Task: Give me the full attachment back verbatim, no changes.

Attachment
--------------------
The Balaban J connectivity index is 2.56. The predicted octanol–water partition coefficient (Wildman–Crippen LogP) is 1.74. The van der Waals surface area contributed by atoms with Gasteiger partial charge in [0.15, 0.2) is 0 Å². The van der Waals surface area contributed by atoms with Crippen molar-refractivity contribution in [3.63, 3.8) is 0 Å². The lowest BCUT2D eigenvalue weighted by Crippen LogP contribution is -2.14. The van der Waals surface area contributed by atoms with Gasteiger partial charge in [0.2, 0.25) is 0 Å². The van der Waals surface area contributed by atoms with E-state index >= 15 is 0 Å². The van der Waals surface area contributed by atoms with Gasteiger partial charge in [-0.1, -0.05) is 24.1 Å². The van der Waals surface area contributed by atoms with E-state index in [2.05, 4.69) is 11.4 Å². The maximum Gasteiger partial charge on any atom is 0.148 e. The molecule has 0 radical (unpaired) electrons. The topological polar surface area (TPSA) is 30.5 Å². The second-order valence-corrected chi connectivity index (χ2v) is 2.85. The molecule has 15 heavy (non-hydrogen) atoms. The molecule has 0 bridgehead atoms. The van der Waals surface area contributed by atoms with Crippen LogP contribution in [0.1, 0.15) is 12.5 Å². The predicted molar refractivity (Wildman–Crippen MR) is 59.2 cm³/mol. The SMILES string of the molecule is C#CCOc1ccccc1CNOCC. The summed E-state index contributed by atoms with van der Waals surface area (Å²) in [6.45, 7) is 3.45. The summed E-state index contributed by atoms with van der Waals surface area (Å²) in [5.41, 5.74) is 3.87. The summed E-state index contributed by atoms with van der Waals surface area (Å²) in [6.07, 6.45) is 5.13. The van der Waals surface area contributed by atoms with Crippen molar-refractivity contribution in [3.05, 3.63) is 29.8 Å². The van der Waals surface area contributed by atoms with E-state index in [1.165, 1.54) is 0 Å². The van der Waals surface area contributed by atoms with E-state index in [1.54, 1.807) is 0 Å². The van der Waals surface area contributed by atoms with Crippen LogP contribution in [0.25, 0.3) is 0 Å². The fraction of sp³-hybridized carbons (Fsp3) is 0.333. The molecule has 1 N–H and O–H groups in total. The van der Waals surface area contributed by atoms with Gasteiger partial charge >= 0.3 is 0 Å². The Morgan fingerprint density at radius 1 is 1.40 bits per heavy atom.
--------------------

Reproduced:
The Balaban J connectivity index is 2.56. The predicted octanol–water partition coefficient (Wildman–Crippen LogP) is 1.74. The van der Waals surface area contributed by atoms with Gasteiger partial charge in [0.15, 0.2) is 0 Å². The van der Waals surface area contributed by atoms with Crippen molar-refractivity contribution in [3.63, 3.8) is 0 Å². The lowest BCUT2D eigenvalue weighted by Crippen LogP contribution is -2.14. The van der Waals surface area contributed by atoms with Gasteiger partial charge in [0.2, 0.25) is 0 Å². The van der Waals surface area contributed by atoms with E-state index >= 15 is 0 Å². The van der Waals surface area contributed by atoms with Gasteiger partial charge in [-0.1, -0.05) is 24.1 Å². The van der Waals surface area contributed by atoms with E-state index in [2.05, 4.69) is 11.4 Å². The maximum Gasteiger partial charge on any atom is 0.148 e. The molecule has 0 radical (unpaired) electrons. The topological polar surface area (TPSA) is 30.5 Å². The second-order valence-corrected chi connectivity index (χ2v) is 2.85. The molecule has 15 heavy (non-hydrogen) atoms. The molecule has 0 bridgehead atoms. The van der Waals surface area contributed by atoms with Crippen LogP contribution in [0.1, 0.15) is 12.5 Å². The predicted molar refractivity (Wildman–Crippen MR) is 59.2 cm³/mol. The SMILES string of the molecule is C#CCOc1ccccc1CNOCC. The summed E-state index contributed by atoms with van der Waals surface area (Å²) in [6.45, 7) is 3.45. The summed E-state index contributed by atoms with van der Waals surface area (Å²) in [5.41, 5.74) is 3.87. The summed E-state index contributed by atoms with van der Waals surface area (Å²) in [6.07, 6.45) is 5.13. The van der Waals surface area contributed by atoms with Crippen molar-refractivity contribution in [3.05, 3.63) is 29.8 Å². The van der Waals surface area contributed by atoms with E-state index in [1.165, 1.54) is 0 Å². The van der Waals surface area contributed by atoms with E-state index in [1.54, 1.807) is 0 Å². The van der Waals surface area contributed by atoms with Crippen LogP contribution in [0.25, 0.3) is 0 Å². The fraction of sp³-hybridized carbons (Fsp3) is 0.333. The molecule has 1 N–H and O–H groups in total. The van der Waals surface area contributed by atoms with Gasteiger partial charge >= 0.3 is 0 Å². The Morgan fingerprint density at radius 1 is 1.40 bits per heavy atom.